By: Bill Tolson on March 28th, 2019

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Proprietary Cloud Archives Are Like Roach Motels

cloud archive

You Can Check-in, But Can’t Check-out

Your company owns a great deal of data. Not just “records” but huge amounts of unstructured content, proprietary data such as intellectual property, and sensitive customer and employee personal information (PI).

Over the last several years there has been a sizable movement to cloud-based computing, storage, and information management. Yet some corporate CSOs/CTOs/CIOs have been leery of storing proprietary or sensitive data in a 3rd-party, proprietary cloud due to fear of vendor lock-in, perceptions of low security (i.e., hackers and cloud vendor access to your data). With the advent of large public cloud platforms with state of the art security, C-level management has another chance to consider cloud storage for their sensitive data.

Cloud Archiving - Full speed ahead

Many are now changing their tune about uploading and storing proprietary and sensitive data into a cloud based on the reputation and success of big public cloud vendors like Microsoft (Azure), Amazon (AWS), and Google (Cloud). These public cloud vendors have put sophisticated, worldwide infrastructures in place which enable companies to designate what geographies to store their data, whether to include geo-replication capabilities for fail-over, and the inclusion of next-gen security – including using your own encryption keys. In fact, one of the most conservative industries that, in the past, pushed back on cloud storage of sensitive patient data for many years, healthcare, have accepted the cloud as a cost-effective and highly secure archiving repository.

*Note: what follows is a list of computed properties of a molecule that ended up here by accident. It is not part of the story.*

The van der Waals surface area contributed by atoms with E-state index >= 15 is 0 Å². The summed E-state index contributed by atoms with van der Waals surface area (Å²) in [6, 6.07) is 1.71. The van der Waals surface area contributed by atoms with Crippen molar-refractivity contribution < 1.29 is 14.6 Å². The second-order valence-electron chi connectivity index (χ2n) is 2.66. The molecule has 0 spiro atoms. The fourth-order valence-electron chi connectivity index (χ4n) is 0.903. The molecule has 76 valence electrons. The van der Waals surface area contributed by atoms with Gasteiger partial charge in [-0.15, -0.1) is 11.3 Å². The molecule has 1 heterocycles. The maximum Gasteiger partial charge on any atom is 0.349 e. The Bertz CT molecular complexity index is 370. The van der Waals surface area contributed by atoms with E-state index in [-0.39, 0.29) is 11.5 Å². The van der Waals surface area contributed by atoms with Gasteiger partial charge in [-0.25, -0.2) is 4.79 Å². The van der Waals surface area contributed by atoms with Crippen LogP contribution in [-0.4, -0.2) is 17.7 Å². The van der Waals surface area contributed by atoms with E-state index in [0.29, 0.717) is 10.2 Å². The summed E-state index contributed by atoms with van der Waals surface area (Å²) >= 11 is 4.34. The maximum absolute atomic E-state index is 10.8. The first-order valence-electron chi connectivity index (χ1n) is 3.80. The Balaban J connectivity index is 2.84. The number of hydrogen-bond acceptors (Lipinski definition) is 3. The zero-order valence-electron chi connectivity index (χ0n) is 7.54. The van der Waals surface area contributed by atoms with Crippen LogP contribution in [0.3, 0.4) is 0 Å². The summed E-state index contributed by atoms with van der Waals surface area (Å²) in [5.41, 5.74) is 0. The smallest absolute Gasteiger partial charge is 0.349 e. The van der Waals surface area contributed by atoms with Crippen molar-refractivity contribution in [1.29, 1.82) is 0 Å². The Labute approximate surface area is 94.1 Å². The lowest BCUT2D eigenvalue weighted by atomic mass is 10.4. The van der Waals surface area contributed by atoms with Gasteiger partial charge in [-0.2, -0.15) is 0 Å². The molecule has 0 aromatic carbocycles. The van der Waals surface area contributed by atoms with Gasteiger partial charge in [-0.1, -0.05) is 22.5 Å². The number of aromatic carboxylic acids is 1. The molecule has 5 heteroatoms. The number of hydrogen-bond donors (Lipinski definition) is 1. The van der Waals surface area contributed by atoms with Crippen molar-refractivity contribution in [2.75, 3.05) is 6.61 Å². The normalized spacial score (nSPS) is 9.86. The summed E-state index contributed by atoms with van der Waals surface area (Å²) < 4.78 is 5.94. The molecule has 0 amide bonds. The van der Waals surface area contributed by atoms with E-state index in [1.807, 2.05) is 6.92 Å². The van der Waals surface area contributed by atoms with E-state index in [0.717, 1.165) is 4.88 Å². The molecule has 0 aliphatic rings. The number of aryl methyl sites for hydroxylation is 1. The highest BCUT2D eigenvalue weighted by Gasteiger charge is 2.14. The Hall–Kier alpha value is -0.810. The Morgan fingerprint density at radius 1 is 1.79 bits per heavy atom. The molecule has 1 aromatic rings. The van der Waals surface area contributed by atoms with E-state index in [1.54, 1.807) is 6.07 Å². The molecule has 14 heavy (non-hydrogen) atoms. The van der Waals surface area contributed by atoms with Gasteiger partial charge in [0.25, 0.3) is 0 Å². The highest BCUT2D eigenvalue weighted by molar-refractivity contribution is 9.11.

Other 3rd-party cloud offerings offer additional capabilities beyond that of just storage, such as information management, regulatory compliance, eDiscovery functionality, and a level of data analytics that can add value to stored data. However, most 3rd-party cloud archiving vendors use a SaaS model (Software as a Service) which forces companies to adopt a standardized application that cannot be customized to the companies specific needs. In reality, the SaaS model is a “One size fits all” solution which means its rarely a perfect fit for any company.

Another issue with proprietary cloud platforms is that of infrastructure. Third-party cloud archiving platforms usually have a limited geographic footprint due to only having one cloud repository in a single location with a potential second repository to act as a disaster recovery or fail-over solution. For many multinationals that have offices in countries that have regulatory retention requirements to keep all data stored within the country, most 3rd-party SaaS cloud archiving solutions will not meet their requirements.

Not all 3rd-party cloud archives are the same

The bigger issue for companies adopting SaaS cloud archiving is that of vendor lock-in. These platforms make it easy to move your data into their platform but make it extremely difficult to move it back out. It’s like the old Black Flag Roach Motel slogan: "They check in, but they can't check out." In many cases, 3rd-party cloud archiving solutions will throw up roadblocks to customers wishing to move data out of their proprietary cloud archive.